Among my steadfast teachers for more than a decade has been Michael Gilleland, proprietor of Laudator Temporis Acti and my ambassador to Western Civilization. Mike is parsimonious with his words but generous with the words of others. On Tuesday he transcribed passages from Frederic Harrison’s Among My Books (1912), a writer and book previously unknown to me, as is often the case when Mike goes looking for something to read. I was especially taken with this sentence: “As an old man, I stand by the old Books, the old Classics, the old Style.” Mike and I might share this as our motto.
Harrison (1831-1923) seems to have been one of those impossibly industrious Victorians who mingled massive learning and energy with crackpot ideas. He found time to be a lawyer, friend to George Eliot and Auguste Comte, teacher of Latin and history, husband and father, positivist, cofounder of the Religion of Humanity and prolific author. He was the sort of man who remained charming and entertaining until he chose to ride one of his hobbyhorses, which in Harrison’s case, as with so many others, were politics and philosophy. Then he became a crashing bore. But in Among My Books he writes not of what he believes but what he loves. His tone is “old Style,” part gentlemanly dutifulness, part boyish enthusiasm. In his first paragraph he writes:
“So I rest in my library and take from its shelf now this, now that well-worn volume, dip into its pages, and turn to many an unforgotten verse or passage—and, ah me!—too often do I light upon a glorious burst of poetry, a fragrant saying, a humorous thought, which had long slipped out of memory, even indeed if it had ever reached my mind at all.”
There’s a staginess to Harrison’s words as he slips into his gentleman-of-leisure role. All that’s missing are the velvet smoking jacket and the brandy snifter, but there’s a true devotion to books in Harrison that transcends playacting. His is a working library, not a snobbish showcase:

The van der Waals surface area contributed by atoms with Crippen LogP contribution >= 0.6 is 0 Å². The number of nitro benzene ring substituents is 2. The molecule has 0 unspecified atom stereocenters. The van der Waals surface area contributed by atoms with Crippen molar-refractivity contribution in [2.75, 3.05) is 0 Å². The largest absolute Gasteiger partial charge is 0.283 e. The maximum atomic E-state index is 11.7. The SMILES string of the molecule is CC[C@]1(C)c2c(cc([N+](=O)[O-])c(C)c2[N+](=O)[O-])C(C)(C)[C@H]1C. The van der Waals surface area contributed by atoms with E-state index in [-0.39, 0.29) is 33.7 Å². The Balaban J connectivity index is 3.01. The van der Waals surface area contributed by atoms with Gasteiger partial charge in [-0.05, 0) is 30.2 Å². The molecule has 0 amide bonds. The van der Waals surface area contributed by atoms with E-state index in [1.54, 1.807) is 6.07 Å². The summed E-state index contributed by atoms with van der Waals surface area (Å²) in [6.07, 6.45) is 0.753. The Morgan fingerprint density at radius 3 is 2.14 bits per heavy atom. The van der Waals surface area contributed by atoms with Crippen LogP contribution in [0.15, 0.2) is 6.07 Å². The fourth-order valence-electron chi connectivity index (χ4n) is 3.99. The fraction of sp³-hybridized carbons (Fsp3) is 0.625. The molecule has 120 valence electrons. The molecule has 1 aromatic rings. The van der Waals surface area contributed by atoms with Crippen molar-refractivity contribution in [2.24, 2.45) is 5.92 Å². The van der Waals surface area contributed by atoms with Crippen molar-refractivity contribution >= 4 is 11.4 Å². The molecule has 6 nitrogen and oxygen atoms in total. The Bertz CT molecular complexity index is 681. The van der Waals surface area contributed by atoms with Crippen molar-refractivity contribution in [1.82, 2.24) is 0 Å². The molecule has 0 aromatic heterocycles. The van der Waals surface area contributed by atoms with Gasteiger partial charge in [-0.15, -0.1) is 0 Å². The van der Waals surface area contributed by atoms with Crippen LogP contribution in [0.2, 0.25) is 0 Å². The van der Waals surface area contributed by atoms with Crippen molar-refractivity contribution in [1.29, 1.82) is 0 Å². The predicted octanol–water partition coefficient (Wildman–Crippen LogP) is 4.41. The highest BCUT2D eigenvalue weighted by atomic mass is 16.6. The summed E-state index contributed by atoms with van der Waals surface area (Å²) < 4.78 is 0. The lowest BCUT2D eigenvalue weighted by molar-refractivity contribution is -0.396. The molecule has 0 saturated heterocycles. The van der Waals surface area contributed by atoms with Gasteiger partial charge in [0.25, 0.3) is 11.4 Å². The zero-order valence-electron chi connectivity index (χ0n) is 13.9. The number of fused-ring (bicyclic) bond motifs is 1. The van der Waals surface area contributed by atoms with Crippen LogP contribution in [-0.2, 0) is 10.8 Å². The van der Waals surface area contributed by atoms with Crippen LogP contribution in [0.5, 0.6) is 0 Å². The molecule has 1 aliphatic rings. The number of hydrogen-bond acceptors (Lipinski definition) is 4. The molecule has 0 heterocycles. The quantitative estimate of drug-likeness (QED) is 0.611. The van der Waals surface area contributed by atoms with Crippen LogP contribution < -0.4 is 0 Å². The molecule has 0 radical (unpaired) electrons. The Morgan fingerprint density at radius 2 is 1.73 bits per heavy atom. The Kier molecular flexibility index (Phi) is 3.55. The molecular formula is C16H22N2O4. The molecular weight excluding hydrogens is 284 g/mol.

“My library, moderate as it seems [earlier he mentions a “few thousand books”], is decidedly miscellaneous. It excludes nothing, from Lagrange on Analytic Functions to Pickwick. There is no particular study in which I pretend to be `an expert’; and, indeed, I am a sworn foe to `specialism’ of any sort. My favourite `period’ in history is that which extends from B.C. 50,000 to A.D. 1912, and I feel the thrill of supreme art in a chorus of Aeschylus as in Tom Jones.”
Harrison describes his taste in books as “somewhat promiscuous,” a quality I find extraordinarily rare among readers who tend to inhabit book-niches, as though the only choices available were sci-fi or Trollope. He spends the rest of the first chapter digressing on a lifetime of reading Greek and Latin texts, which represent not a niche but a universe. Just a century ago, people read, valued and enjoyed vast literatures without thinking themselves prodigies, and they assumed others could do the same. Listen to the assurance in Harrison’s voice:
“If twenty well-read men and women were asked to name the greatest Biography in ancient and then in modern literature, nineteen of them would reply off-hand—Why, Plutarch’s Lives and Boswell’s Johnson. Everybody has read these two books from their earliest days; and the highest authorities since Montaigne, Henry IV., Shakespeare, Macaulay, and Carlyle, have agreed that these two are the supreme masters of the fascinating and popular art of writing Lives of famous men.”